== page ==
Last month I read an interesting opinion piece in the Deseret News – We all should obey a new DOMA. In response to the Supreme Court overthrowing the Defense of Marriage Act, the author suggested we as individuals could unofficially pass our own defense of marriage acts. He gave a list of things individuals and families can do to defend marriage and the family, the core foundation of any society.
In our own home we do several acts to defend our marriage.
We defend each other fiercely. We are jokingly counting down to our fifth anniversary next year. Upon finding out we were getting married someone we know said she gave my husband five years before he’d figure out how mean I am and divorce me. My then fiancé’s response was to tell her if she couldn’t speak nice of me then he was done speaking to her.
We express gratitude to each other regularly. We believe part of our continued expressions of gratitude for the little things is that we were single for so long and had to do all the things, large and small, alone. It’s so wonderful to be able to share all the things now, both large and small.
We talk, a lot. Since we met online our relationship has been built on communication from the start. We still talk through everything, some of it even by email. We take a walk every Monday night around the neighborhood and touch base with each other about whatever we need to. Those walks were life savers during our infertility treatments as we figured out how we each felt and where we were going next.
We laugh, a lot. Oh the jokes we have. Most of them highly nerdy. And it is always a case of laughing with each other, not at each other.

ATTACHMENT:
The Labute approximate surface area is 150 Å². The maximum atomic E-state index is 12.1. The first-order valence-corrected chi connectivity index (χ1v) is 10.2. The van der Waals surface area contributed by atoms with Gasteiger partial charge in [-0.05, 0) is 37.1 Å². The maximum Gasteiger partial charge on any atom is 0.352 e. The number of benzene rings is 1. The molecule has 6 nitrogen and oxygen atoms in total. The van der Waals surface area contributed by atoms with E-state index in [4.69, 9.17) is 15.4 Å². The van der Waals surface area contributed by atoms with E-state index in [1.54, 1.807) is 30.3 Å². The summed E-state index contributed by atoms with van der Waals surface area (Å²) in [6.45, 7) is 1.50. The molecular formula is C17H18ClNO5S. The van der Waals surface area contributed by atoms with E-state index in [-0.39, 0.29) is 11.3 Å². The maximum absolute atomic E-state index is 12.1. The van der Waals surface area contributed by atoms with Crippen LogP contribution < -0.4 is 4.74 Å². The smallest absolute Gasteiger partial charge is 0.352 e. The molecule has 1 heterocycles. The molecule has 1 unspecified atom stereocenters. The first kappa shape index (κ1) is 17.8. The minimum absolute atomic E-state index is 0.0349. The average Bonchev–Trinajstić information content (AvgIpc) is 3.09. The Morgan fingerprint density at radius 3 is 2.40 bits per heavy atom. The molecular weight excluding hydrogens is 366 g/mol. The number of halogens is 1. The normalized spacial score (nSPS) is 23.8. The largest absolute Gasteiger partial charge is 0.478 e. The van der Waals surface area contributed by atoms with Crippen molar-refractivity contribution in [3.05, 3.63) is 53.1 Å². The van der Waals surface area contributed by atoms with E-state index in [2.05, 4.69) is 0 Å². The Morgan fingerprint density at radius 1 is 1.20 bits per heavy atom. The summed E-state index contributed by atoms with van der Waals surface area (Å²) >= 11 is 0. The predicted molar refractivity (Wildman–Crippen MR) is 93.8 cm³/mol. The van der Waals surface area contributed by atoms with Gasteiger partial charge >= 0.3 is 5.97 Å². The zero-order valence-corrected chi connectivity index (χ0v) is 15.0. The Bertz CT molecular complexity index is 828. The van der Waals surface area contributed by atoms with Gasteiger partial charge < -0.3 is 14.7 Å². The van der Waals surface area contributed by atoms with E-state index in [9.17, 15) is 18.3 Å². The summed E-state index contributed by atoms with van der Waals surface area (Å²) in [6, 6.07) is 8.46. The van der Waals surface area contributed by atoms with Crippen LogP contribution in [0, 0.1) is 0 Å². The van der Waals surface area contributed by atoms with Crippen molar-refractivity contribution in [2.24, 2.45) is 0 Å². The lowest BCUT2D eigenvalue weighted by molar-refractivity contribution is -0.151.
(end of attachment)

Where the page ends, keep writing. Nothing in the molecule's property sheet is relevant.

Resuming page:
We cleave. We left father and mother and cleave to each other as husband and wife. We love our respective families. We get along great with them. Calling them “in-laws” seems a bit weird because they’re just that much our family. But we are our own unit.
We are husband and wife first. This has been a bit tricky since the arrival of the baby, but I am my husband’s wife before I am my daughter’s mother. We’re already letting her know that she needs to see us kiss and give us time to be together so that we can maintain a stable home for her.
We keep the name of the other safe. You will never hear me bash my husband in public. You will never hear me talk about his faults. You will never hear me debase him. I will not take it to the internet to see what random strangers have to say about how annoyed I should be at him. I will not gossip about him. If there is a problem between us, it is between us.
We hold hands. It’s a bit harder now since we also have to hold on to our baby. But we still hold hands when we walk or are driving in the car. He still puts his arm around me at church.
We let each other be who they are as an individual. We support each other in our interests. I buy books on ancient Greek and Hebrew for him. He works chains at football games with me. He was the first person to read my dissertation cover-to-cover. I quiz him on his vocabulary and get excited about his database. I married him for who he is, not who I thought I could make him become.
We say “I love you.” We say it a lot. And we mean it.
What acts do you do to defend marriage and the family?
Successful marriages and families are established and maintained on principles of faith, prayer, repentance, forgiveness, respect, love, compassion, work, and wholesome recreational activities.
– The Family: A Proclamation to the World